When on the road, and she travels a lot, Ani always carries with her a bag of goji berries, nuts, maybe nori wrap or dried sea vegetables to nibble on. A banana, an orange and some peanut butter also travel well and help her get through parts of the country that don’t offer a wide array of fresh produce.

Ani Phyo's Raw Kale Chips

In the end I got all girly on her and dug for her beauty tips.

“I don’t put on my skin anything I wouldn’t eat, since it gets absorbed through the pores and gets into my blood stream. I use hobo oil to moisture my skin. Or coconut oil. I just rub it all over. I smell like a piña-colada and I love it. However, in winter I use hobo oil, because it sinks into the skin faster.”

Make-up she uses sporadically, not on a daily basis. Ani’s OK with mascara in moderation, not to be extreme. And if she uses eye shadows, she chooses spirulina based cosmetics.

All in all, it was such an inspiring exchange. Ani is gracious, laughs a lot, and takes herself lightly. Her beauty comes from within first. It’s her healthy mind and body that allow for her charms to express themselves in the physical form as well. She’s delightful to be around, and I hope for another chance in the future.

Feel free to visit her website and direct any questions to her via her Facebook fan page. That’s the best way to get a hold of her, she says.

In my next installment, I’ll include photos of the foods Ani Phyo wowed the crowds with at the Test Kitchen back in November. Stay tuned.

I can’t say it enough: I love meat. The pink, the red, the white stuff, I’ll devour it all. If I grew up in China, IF, I’d probably eat dogs, too. Then again, I was born and raised in Europe and yet never ate a horse (at least not to my knowledge). Though horse meat was readily available to its enthusiasts (were they?), it just never sounded good. Maybe it had something to do with the fact that, when I was in my teens, my room was plastered, floor to ceiling, with posters of horses, plus an occasional image of Patrick Swayze and Mel Gibson (the real life mad man turns out) tucked in between.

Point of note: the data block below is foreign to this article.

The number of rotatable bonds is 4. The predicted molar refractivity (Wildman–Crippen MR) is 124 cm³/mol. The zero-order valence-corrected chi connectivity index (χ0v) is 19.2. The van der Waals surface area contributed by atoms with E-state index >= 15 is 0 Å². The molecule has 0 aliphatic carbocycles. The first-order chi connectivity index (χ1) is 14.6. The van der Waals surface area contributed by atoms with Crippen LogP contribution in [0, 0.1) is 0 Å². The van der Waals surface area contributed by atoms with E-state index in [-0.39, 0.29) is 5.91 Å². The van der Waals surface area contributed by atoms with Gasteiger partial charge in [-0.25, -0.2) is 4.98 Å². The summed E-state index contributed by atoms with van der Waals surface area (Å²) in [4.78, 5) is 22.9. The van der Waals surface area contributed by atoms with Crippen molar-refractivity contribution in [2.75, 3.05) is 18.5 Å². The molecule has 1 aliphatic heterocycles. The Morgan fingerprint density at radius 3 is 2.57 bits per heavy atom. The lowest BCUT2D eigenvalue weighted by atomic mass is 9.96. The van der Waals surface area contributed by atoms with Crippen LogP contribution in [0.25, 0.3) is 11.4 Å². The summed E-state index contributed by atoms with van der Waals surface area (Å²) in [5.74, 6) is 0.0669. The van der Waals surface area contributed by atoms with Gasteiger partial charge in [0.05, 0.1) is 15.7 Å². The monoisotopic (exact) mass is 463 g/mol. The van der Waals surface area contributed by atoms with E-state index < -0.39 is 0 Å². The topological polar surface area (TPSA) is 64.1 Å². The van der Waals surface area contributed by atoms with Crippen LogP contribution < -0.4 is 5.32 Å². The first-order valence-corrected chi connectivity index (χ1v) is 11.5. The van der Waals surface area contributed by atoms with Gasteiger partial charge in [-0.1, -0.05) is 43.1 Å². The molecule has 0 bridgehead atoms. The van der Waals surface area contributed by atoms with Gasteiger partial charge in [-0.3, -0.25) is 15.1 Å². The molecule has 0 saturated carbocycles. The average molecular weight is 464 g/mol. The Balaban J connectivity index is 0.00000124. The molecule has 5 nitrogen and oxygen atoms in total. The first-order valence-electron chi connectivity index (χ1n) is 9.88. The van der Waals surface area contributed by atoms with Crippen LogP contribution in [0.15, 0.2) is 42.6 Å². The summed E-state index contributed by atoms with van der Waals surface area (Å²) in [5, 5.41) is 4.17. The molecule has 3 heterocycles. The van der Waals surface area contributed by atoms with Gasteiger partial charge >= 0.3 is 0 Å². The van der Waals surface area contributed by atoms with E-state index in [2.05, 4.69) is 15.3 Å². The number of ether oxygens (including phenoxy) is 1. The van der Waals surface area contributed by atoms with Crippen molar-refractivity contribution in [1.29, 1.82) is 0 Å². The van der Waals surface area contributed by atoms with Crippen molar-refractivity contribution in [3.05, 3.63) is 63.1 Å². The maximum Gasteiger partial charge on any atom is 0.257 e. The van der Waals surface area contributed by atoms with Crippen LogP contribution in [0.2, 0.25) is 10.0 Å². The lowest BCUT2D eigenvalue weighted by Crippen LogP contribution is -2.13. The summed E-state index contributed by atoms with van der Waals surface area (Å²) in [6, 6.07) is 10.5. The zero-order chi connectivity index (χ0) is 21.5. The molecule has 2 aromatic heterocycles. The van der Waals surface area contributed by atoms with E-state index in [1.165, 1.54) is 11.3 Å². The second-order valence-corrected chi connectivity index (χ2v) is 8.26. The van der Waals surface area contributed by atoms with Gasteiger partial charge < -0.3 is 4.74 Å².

Maybe Mel Gibson ate horses? Or dogs??

Here is another thing I not only am crazy about, but also can’t live without. So can’t you. The thing is the Earth with its abundance of life forms, with its breathtaking beauty, with its mind-boggling complexity, with its mighty power of creation…

 

I watched this video today, made by a very cool organization called GOOD, where I heard it again: meat production creates three times the green house gas emission as veggies, eggs, grains, or fish. The video is not a dooming project, it’s educational. See what small changes you can adopt in your every day living that will help not only to save you BIG BUCKS but also contribute to global energy savings and thus help protect our motherland.

 

 

When you go grocery shopping this weekend, plan your menu for your next Meatless Monday. You’ll find countless ideas for satisfying and nutrient-dense meals made with no meat on the pages of yours truly (ONE MORE BITE). For a quick reference, however, I’ll throw in another one today.

This is one of those dishes I actually don’t plan for. Funny enough, the only ones I do are those meat-heavy platters. Every week I get a variety of vegetables, whatever calls my name and with no agenda. Around 4 PM on a mid week day I enter the kitchen and poke my head into the refrigerator trying to figure out what to make for dinner. Slowly, one by one, I begin to pull out various greens and land them on the kitchen counter. Next, I go through the pantry cabinet and look for grains or pastas, beans, nuts, dried fruit, canned anchovies, tomato paste, etc. From a basket in the corner I grab an onion or a couple of shallots, a head of garlic, maybe a couple of potatoes. At this point, while I may look calm and relaxed on the outside, in my head I undergo a violent and calorie-consuming brainstorm.

Within minutes my kitchen turns into a mad scientist’s lab with lights blinking, cupboard doors slamming, windows shattering, and other inexplicable explosions visible on the horizon. Half an hour or so later I come out, as if nothing ever happened, with a complete dinner, plated and all.

It’s as easy as cooking rice and adding to it a handful of frozen edamame beans minutes before its done. It’s as easy as finely chopping a shallot, garlic and chili pepper and tossing them together on a hot pan with a touch of olive oil and a handful of almonds. It’s as easy as parboiling string beans and florets of broccoli in salted water and then adding those guys to the pan with the nuts. Drop in a handful of sweat peas, drizzle with soy sauce, rice wine vinegar or lime juice, even a touch of honey. Serve over the rice, garnish with fresh herbs and sprouts of any kind, and ENJOY immediately. I guarantee, you won’t even notice there was no meat on the plate.